Escondido, CA
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Are you being “overserved?”

Is it possible to be overserved? I’m not talking about drinking alcohol, where one can most assuredly be “overserved” by the tavern keeper. Instead, I’m talking about the management of a restaurant being too effusive, too hovering, too attentive.

I had that happen to me over the weekend when a friend of mine and I went in search of a poke bowl, which is kind of a new fad of food that is springing up in Japanese and Japanese fusions restaurants throughout San Diego County.

I’m not going to identify the restaurant, except to say that it’s not in Escondido.

A poke bowl is a wonderful concoction, part sushi and part other goodies like rice and seaweed salad. It’s a Hawaiian variation if I’m not mistaken and has taken off stateside. And it’s quite delicious. Good for you, too. I think, although I really don’t care. I don’t go to a restaurant to eat health food.

So, my friend and I had gone to this restaurant several times and tried their version of a poke bowl. And it was mighty fine.

We decided that we wanted to buy a poke on a Friday evening as we had done several times before. On a sign outside it promised that the poke bowls were on sale. We sat down at a table and the extremely (extremely!) friendly manager or owner seated us, and hovered over us for a while before sending the regular waiter.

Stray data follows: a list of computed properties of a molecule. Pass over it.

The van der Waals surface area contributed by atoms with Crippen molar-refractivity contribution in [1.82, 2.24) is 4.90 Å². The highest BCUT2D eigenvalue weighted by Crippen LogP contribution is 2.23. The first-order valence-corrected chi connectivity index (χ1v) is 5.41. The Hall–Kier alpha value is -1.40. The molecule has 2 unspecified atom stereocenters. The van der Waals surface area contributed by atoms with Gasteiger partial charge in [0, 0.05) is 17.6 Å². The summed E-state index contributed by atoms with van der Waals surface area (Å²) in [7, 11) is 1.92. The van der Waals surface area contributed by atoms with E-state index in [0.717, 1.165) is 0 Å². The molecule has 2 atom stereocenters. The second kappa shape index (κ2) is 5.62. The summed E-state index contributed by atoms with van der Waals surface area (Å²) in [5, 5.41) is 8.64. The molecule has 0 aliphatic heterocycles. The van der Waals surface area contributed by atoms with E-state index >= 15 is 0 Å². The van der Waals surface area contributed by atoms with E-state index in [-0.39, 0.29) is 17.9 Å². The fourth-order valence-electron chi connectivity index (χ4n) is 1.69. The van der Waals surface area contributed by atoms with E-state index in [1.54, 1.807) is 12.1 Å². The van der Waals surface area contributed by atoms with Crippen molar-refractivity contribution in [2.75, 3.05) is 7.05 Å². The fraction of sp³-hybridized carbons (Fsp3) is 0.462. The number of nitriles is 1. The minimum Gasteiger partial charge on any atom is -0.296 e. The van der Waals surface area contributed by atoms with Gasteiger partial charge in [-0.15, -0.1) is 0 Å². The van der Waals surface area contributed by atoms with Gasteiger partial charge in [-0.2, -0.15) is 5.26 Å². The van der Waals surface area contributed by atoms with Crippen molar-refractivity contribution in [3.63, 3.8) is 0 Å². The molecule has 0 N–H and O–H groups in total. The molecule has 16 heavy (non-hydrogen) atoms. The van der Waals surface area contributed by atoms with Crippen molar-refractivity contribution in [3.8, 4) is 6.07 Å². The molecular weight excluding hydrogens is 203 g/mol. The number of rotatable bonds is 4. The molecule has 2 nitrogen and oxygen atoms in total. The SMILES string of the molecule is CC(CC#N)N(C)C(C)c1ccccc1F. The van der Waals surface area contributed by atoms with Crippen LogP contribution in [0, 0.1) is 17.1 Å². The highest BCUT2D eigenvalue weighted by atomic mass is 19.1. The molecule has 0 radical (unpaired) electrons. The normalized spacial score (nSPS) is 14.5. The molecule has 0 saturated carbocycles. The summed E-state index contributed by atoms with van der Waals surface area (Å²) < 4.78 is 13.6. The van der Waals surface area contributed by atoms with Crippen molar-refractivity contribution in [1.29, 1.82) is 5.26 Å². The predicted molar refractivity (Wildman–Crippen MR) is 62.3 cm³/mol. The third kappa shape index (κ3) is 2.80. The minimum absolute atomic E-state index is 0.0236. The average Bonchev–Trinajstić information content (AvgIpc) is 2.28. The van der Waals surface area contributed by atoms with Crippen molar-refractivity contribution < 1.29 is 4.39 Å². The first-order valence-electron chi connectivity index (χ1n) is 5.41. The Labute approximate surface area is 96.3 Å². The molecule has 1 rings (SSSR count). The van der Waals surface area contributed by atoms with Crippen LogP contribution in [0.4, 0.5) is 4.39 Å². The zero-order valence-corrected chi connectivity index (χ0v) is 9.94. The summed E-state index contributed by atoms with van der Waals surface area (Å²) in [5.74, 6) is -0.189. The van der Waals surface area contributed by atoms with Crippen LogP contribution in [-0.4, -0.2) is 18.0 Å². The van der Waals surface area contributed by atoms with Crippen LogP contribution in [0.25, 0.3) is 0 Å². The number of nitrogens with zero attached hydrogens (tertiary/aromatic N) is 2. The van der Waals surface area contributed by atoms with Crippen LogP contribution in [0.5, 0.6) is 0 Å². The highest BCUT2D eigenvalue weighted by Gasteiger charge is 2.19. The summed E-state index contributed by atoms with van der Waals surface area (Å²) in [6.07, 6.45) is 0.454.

We decided to order the poke, only to be told that the pokes were only served at lunch time and no longer at night, although the menu wasn’t clear on that. We were pointed to a menu item that had basically the same ingredients as a poke bowl, but in a larger bowl, and, of course, about twice as expensive, even though it was meant to be shared.

We decided that this wasn’t as good a deal and were glumly looking on the menu trying to come up with a substitute. The owner came over and became very insistent that we should try a dish that she claimed was just as good and that she was sure we would like.

As we continued to go over the menu trying to make up our minds, the owner kept returning, and saying “Trust me, you’ll like it.” My friend got quite upset at this treatment.

Finally, we got tired of the helicopter routine, and decided to cut the evening short and go find some food that we did want to buy somewhere else. I asked the waiter for the bill for the drinks we had consumed so far and said we were leaving.

The head waiter came over and asked why we were leaving and I explained that we had come in for a particular item, and were disappointed it wasn’t available. I DIDN’T tell her that the real reason was because her boss was insisting on selling us something she thought we would like and wouldn’t let the matter rest while we got a substitute.

The owner came over again—and when I said we’d really had our hearts set on the poke bowl and were going to go look for one, she said. “You come and get the poke bowl for lunch next time.”

Uh, no, I thought, we will get the poke bowl that we wanted at one of your competitors for dinner. And we probably won’t be back.

*Note: Opinions expressed by columnists and letter writers are those of the writers and not necessarily those of the newspaper.

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